When Alice Funke first identified the effect of an extended writ period under the Cons' well-hidden revisions to the Canada Elections Act, I mused the effect was less problematic than it appeared at first glance. But now that the possibility of an extra-long campaign looks fairly real and the issue is drawing more discussion, let's highlight exactly what it means - and why it shouldn't be a huge problem for Canada's opposition parties.
Let's start by keeping in mind where matters stand before the writ period.
At the moment (and until the election writ drops), there are effectively no limits on political advertising in any format.
As we well know, the federal government is able to engage in massive, publicly-funded ad campaigns which have plainly been designed to further the Cons' interests. But at the same time, anybody else interested in the results of this fall's election also has the ability to spend money on pre-campaign ads and other activity (though without any reimbursement for the cost of doing so). And parties and outside actors alike are taking up the opportunity.
Once the election writ drops, the situation changes as follows.
First, outside advertising is severely curtailed. Typically, government advertising comes to a halt, while the Canada Elections Act imposes registration requirements and spending limits on outside actors engaging in election advertising.
Meanwhile, political parties and candidates face a couple of changes in circumstance. On the one hand, parties and candidates face spending limits of their own - meaning that the start of the writ period limits a single party's financial advantage rather than enhancing it. But on the other hand, those campaign activities are subject to public rebates which both lower the effective cost of activity and incentivize borrowing to reach the limit.
To the extent there's reason for concern about an extended writ period based on the timing of an election all, it's that the party holding power may be able to time the campaign to match exactly how much money it has on hand, while also having better knowledge than its opponents as to exactly when it needs to shift from pre-election into election mode. But the primary effect of any change on that basis is to maximize the governing party's resulting rebate - not to make a substantial difference in how much it's able to spend.
If the Cons have tens of millions of extra dollars on hand which they're willing to burn on ads in August, they can do so whether or not the writ period has started. And conversely, nothing about an extended campaign period forces any opposition party or candidate to spend more than it planned to otherwise.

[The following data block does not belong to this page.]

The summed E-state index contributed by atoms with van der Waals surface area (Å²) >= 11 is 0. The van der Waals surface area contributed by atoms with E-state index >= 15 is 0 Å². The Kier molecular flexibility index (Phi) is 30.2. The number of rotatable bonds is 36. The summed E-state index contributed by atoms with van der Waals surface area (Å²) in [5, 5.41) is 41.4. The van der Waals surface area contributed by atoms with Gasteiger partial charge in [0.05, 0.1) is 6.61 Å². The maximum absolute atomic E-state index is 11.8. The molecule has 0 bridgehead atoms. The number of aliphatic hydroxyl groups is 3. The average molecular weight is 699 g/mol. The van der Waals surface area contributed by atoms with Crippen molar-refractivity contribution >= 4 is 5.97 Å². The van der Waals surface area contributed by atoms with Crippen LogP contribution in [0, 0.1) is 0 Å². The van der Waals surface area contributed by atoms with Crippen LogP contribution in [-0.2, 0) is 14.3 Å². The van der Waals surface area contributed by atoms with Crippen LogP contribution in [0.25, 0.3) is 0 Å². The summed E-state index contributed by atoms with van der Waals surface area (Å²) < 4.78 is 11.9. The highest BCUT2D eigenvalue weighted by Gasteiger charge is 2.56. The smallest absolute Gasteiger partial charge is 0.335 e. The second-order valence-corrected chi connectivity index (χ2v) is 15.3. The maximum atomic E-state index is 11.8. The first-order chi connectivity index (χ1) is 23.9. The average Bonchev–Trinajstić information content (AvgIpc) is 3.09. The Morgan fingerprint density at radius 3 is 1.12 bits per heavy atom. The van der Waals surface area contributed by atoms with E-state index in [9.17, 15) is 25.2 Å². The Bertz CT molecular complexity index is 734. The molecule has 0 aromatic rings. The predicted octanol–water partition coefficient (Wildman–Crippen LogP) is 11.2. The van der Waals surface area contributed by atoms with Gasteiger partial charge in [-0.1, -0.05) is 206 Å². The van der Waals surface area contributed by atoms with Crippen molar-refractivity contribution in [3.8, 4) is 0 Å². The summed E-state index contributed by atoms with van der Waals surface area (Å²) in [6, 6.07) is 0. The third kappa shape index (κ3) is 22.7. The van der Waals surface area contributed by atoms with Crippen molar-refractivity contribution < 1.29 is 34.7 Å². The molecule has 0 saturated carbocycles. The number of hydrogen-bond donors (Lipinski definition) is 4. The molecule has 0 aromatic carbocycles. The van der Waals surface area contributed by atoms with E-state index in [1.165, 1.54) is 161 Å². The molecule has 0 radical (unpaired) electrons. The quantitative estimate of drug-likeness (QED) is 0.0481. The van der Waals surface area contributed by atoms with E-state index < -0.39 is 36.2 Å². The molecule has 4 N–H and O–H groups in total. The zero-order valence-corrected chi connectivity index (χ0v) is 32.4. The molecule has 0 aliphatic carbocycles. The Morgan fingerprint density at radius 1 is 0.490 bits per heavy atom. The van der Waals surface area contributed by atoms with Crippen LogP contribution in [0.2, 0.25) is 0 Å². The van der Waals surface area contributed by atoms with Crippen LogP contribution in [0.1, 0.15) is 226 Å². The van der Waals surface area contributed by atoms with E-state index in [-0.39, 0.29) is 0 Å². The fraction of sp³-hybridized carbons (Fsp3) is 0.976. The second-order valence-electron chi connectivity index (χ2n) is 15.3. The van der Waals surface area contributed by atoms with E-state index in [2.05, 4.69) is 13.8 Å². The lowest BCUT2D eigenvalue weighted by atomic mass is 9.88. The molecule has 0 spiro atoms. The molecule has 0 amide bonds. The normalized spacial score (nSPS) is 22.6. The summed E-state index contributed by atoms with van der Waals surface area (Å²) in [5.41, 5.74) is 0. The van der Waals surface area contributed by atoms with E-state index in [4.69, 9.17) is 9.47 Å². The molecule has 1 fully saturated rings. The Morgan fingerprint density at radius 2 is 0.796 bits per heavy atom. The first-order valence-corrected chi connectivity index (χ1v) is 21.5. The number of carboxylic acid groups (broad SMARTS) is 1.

Of course, practically speaking the major parties will put at least some campaign in motion as soon as possible. But it should be feasible to keep costs down during the earlier part of an extended campaign - as there's no reason in particular why any other party has to play along with the Cons' intention that the first month be advertising-heavy.
And the start of the writ period also figures to call public attention to the election itself - with that greater awareness likely making it easier to attract donations over a longer time period to cover any increased costs.
Moreover, the drop of the writ would offer some valuable certainty of its own. I've pointed out (and Kady has picked up on) the possibility that Stephen Harper could choose not to call an election at all this fall, which would surely disrupt the opposition's plans more than a slightly earlier start to the expected campaign. But once the writ drops, the Cons lose any further ability to play around with the campaign period and election date.
If anybody should be especially concerned about an early election call, it's third parties who may have plans for summer ad buys which would become illegal within a campaign period. But for the opposition parties, it should only take a reasonable amount of contingency planning to minimize any damage from an extended writ period. And while it may be cynical for Harper to mess around with our expectations as to the length of an election campaign, it's far from an inescapable trap.